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Delta Police ringing in the new year with increased public engagement

DPD Chief Neil Dubord outlines the department's plan to improve communication with the public and achieve greater visibility in 2017.
Delta Police Chief Neil Dubord addresses the crowd at North Delta Secondary during the fentanyl forum co-hosted by Delta Police

The Delta Police Department is looking to better engage with the public in 2017 by creating a council of community partners to help the department keep in touch with residents’ concerns.

DPD Chief Neil Dubord spoke with the Reporter last week to reflect on the year that was and to discuss the department’s plans for the new year, including an increased focus on community engagement.

“We can still do better on [this] and I think in 2017 that’s what we want to try and concentrate on,” Dubord said. “We do want to try and have more of an outreach into the community.”

To do that, the department is creating the chief ’s community council, an assembly of stakeholders to focus on public safety issues and help ensure appropriate resources are deployed in the most efficient and effective ways possible.

“We know that our community is continuing to diversify and as it diversifies there are different attitudes and perspectives that we may not be aware of from different areas of our community,” Dubord said. “We hope that they will come to these meetings...and then they’ll take the information that they learn and bring it back to their communities and be able to discuss it. [In turn,] I’ll take the information [I learn] and talk about it within the organization. It’s a two-way transfer of information.”

The council will be comprised of representatives from community organizations such as Reach Child and Youth Development Society, Deltassist and the Delta Hospital, as well as individuals from the community at large.

Dubord said he expects the terms of reference to be ready by the end of January and to go public with a call for interested parties to apply next month. After that, the council will meet quarterly, beginning in March. The meetings will not be open to the public.

“That way it encourages open dialogue and [council members] can be frank and as direct as they need to be in any particular situation,” he said. “It also provides an opportunity for us to set good agendas and be able to ensure that we cover things that are important, like, ‘Tell us why people would not want to report a crime to the police? Is it because they have no confidence? Is it because in the country they come from the police and the community have a different relationship? And how can we bridge some of that?’”

In addition to the community council, Dubord said the department will continue looking for more informal ways to receive feedback from the community, such as through its successful Cappuccino with a Cop events and by expanding its reach on social media.

“The traditional town hall method doesn’t always seem to work so well anymore, unless there’s an identified significant problem, and then people come together,” Dubord said. “But for a general meeting just to provide input, townhall meetings don’t seem to attract the number of people that is helpful.”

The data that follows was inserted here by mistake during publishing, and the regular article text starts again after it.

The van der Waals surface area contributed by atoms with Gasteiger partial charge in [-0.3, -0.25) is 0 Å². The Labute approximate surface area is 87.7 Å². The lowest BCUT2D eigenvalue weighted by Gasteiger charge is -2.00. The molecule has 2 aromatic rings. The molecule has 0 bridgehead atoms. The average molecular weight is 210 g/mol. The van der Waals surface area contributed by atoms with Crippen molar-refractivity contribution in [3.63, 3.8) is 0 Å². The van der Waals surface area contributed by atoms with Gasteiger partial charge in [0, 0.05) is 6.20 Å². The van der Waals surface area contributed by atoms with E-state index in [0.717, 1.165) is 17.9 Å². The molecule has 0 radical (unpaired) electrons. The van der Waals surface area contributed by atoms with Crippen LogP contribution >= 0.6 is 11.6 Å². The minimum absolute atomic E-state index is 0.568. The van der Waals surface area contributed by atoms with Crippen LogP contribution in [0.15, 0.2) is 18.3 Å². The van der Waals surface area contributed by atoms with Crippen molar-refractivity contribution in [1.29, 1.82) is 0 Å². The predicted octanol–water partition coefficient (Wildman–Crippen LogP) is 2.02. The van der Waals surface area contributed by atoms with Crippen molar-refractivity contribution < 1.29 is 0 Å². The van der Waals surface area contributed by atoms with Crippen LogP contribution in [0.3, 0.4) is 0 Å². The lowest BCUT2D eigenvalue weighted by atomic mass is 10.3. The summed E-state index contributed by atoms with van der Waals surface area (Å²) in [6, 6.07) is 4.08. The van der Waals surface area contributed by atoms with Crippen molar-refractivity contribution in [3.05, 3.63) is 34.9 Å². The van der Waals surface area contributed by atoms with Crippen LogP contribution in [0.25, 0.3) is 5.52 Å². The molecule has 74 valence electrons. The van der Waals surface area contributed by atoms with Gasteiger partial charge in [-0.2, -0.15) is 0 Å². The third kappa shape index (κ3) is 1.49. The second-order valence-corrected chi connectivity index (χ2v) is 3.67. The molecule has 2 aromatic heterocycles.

Instead, the DPD will focus on connecting with the community through live Facebook chats and Twitter town halls, hoping to engage younger audiences that can be hard to reach through more traditional means.

“We don’t just want to be able to put out in- formation and not have that dialogue, so we hope it will create that two-way dialogue with people that do want to engage,” he said, adding that social media accounts are not monitored 24 hours a day and so should never be used as a primary way to contact the police.

“But if they have a concern or they want to tell us about something that’s been happening that doesn’t require an immediate response, then social media might be another way for us to interact and engage the community.”

The department is also taking steps to ensure officers have a more visible presence in the community and get the chance to interact with the public in-person and on a daily basis.

Dubord said DPD’s Delta service enhancement plan (D-SEP), the result of last year’s operational review and community survey, will allow the department to ensure service standards while providing proactive time for officers to do “problem-solving community engagement.”

In addition to making sure officers attend all priority-one calls within eight minutes, the plan also allows them the opportunity to leave their vehicles, walk the beat and engage with Deltans face-to-face, something residents had asked for in the survey.

“Sometimes when you’re inside the car, the window’s rolled up and the radio is on, you have a tendency to drive by things and not be as engaged with the community as you could be when you’re walking,” Dubord said. “So we want to give them more opportunity to do that over the course of the next year.”

As part of D-SEP, the department is also looking at moving the North Delta community police station from its current location inside Scottsdale Centre to a more visible and inviting store-front.

“Right now, because the mall has certain hours when it’s open, it’s not always easily available and you have to come inside the mall to see it. We want to have a police sign on the front of it. We want people to be able to walk right in and see officers right through the front windows.”

The department is looking at several locations in the Scott Road area. The hope is to have the new location up and running by the summer.

James Smith

About the Author: James Smith

James Smith is the founding editor of the North Delta Reporter.
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